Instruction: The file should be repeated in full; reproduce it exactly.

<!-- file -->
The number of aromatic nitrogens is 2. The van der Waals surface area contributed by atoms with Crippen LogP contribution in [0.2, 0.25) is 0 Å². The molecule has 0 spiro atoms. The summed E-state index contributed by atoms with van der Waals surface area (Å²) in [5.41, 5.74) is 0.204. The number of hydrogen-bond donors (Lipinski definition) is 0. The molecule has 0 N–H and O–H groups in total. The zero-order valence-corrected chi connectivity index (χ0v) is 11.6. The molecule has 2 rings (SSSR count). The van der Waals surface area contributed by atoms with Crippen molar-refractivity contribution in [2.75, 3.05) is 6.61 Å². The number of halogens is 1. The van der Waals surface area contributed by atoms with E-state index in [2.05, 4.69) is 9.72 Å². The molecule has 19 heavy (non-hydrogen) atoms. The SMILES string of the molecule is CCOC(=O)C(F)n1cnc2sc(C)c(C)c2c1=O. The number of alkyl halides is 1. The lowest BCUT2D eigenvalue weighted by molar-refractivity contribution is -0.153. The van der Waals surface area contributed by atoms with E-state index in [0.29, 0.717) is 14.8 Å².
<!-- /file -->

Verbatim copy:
The number of aromatic nitrogens is 2. The van der Waals surface area contributed by atoms with Crippen LogP contribution in [0.2, 0.25) is 0 Å². The molecule has 0 spiro atoms. The summed E-state index contributed by atoms with van der Waals surface area (Å²) in [5.41, 5.74) is 0.204. The number of hydrogen-bond donors (Lipinski definition) is 0. The molecule has 0 N–H and O–H groups in total. The zero-order valence-corrected chi connectivity index (χ0v) is 11.6. The molecule has 2 rings (SSSR count). The van der Waals surface area contributed by atoms with Crippen molar-refractivity contribution in [2.75, 3.05) is 6.61 Å². The number of halogens is 1. The van der Waals surface area contributed by atoms with E-state index in [2.05, 4.69) is 9.72 Å². The molecule has 19 heavy (non-hydrogen) atoms. The SMILES string of the molecule is CCOC(=O)C(F)n1cnc2sc(C)c(C)c2c1=O. The number of alkyl halides is 1. The lowest BCUT2D eigenvalue weighted by molar-refractivity contribution is -0.153. The van der Waals surface area contributed by atoms with E-state index in [0.29, 0.717) is 14.8 Å².